In a new study, researchers found that older women who ate high levels of plant protein had lower risks of premature death, heart disease and dementia-related death.
The research was conducted by a team at the University of Iowa.
Previous research has shown a link between diets high in red meat and heart disease risk, yet the data is sparse and inconclusive about specific types of proteins.
In this study, the researchers analyzed data from more than 100,000 older women (ages 50 to 79).
The team found that women with the highest amount of plant protein intake had a 9% lower risk of death from all causes, a 12% lower risk of death from cardiovascular disease and a 21% lower risk of dementia-related death.
Higher consumption of processed red meat was linked to a 20% higher risk of dying from dementia.
Higher consumption of unprocessed meat, eggs and dairy products was linked to a 12%, 24% and 11% higher risk of dying from cardiovascular disease, respectively.
Higher consumption of eggs was linked to a 10% higher risk of death due to cancer and a 14% lower risk of dying from dementia, while higher poultry consumption was linked to a 15% lower risk.
The team says it is unclear why eggs were associated with a higher risk of heart disease and cancer death.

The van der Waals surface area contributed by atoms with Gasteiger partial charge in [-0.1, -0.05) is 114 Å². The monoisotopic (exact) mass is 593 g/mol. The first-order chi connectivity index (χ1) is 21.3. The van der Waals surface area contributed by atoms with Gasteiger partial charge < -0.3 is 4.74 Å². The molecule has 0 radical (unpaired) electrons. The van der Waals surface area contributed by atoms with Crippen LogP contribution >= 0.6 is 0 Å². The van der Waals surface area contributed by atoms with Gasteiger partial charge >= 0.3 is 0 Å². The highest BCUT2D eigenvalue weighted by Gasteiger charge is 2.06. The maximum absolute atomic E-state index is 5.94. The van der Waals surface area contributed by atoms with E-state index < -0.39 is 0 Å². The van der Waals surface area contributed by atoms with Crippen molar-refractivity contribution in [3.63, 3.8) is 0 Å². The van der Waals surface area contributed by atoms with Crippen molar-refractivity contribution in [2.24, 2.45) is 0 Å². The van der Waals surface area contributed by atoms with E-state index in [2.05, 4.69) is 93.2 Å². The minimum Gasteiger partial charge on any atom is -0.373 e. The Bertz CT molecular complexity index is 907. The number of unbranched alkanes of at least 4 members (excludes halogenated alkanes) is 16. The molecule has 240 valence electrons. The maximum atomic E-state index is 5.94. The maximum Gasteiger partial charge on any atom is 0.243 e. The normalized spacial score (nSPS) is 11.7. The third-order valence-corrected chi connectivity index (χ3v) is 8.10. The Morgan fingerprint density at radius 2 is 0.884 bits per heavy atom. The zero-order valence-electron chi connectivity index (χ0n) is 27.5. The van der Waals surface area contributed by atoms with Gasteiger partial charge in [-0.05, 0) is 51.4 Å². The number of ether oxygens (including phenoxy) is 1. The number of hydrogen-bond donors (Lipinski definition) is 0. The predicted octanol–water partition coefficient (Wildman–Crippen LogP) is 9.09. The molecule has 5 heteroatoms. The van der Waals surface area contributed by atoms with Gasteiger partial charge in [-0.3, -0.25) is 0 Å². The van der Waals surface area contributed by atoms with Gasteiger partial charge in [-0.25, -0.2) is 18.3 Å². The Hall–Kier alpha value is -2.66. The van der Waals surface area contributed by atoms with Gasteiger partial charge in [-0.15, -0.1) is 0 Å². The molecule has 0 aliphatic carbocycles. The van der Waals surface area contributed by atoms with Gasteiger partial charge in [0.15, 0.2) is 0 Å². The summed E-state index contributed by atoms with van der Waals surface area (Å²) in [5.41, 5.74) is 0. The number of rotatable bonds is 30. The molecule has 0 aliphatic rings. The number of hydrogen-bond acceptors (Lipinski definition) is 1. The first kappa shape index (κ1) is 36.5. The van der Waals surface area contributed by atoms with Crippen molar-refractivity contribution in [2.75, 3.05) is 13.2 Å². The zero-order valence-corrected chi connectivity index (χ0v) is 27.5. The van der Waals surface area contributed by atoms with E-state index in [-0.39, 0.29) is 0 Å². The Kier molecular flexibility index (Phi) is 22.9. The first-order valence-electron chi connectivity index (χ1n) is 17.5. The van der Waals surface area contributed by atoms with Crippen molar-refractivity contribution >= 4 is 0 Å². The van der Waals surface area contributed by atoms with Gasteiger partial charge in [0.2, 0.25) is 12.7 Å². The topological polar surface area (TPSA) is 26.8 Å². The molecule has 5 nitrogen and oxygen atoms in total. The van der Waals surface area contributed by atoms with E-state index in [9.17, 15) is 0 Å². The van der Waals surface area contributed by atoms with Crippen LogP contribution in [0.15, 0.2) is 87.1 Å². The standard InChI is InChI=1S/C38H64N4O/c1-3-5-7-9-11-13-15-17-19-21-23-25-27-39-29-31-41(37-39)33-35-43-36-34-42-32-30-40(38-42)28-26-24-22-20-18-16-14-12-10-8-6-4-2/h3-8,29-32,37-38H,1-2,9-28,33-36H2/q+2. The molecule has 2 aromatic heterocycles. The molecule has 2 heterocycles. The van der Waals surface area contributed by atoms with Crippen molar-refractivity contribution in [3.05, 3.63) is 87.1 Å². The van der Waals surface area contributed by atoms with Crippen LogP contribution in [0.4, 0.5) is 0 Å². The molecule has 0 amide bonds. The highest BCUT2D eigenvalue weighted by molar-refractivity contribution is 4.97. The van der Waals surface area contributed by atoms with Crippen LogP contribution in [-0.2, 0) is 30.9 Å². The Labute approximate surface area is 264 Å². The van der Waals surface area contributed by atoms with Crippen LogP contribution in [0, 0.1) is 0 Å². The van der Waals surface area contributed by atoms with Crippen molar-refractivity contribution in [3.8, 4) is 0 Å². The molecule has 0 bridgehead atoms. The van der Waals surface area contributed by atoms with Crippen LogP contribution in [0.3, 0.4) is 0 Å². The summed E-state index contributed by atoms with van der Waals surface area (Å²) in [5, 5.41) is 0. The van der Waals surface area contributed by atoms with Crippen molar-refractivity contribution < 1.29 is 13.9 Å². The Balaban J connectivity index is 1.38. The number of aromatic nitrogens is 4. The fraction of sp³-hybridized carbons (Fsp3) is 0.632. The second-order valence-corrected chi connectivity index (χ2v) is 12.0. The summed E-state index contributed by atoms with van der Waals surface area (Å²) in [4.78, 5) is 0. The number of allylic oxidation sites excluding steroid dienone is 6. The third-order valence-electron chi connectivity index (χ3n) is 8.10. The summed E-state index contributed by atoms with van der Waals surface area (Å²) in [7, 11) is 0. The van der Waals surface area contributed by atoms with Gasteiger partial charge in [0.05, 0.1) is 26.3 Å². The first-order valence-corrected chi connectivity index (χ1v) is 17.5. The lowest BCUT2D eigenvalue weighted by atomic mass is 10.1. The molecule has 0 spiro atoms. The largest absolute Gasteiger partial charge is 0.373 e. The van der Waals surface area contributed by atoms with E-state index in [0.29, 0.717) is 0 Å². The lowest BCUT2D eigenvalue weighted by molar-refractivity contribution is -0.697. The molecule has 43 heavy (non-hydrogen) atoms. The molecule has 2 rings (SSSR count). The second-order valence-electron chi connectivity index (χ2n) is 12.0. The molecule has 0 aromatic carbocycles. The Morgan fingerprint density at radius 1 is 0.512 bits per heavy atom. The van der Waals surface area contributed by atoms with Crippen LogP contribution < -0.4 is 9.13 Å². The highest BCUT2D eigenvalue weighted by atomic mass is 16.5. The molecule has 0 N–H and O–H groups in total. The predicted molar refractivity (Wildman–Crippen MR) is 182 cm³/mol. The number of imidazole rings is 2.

It might be related to the way people cook and eat eggs. Eggs can be boiled, scrambled, poached, baked, basted, fried, shirred, coddled or pickled or in combinations with other foods.
In the United States, people usually eat eggs in the form of fried eggs and often with other foods such as bacon.
Researchers also found that substitution of total red meat, eggs or dairy products with nuts was linked to a 12% to 47% lower risk of death from all causes depending on the type of protein replaced with nuts.
These findings support the need to consider dietary protein sources in future dietary guidelines.
2020-2025 Dietary Guidelines for Americans, jointly published by the U.S. Departments of Agriculture (USDA) and Health and Human Services (HHS), recommend eating a variety of protein foods: low-fat meat, low-fat poultry, eggs, seafood, beans, peas, lentils, nuts, seeds and soy products including at least 8 ounces of cooked seafood per week.
One author of the study is Wei Bao, M.D., Ph.D., an assistant professor of epidemiology.
The study is published in the Journal of the American Heart Association.
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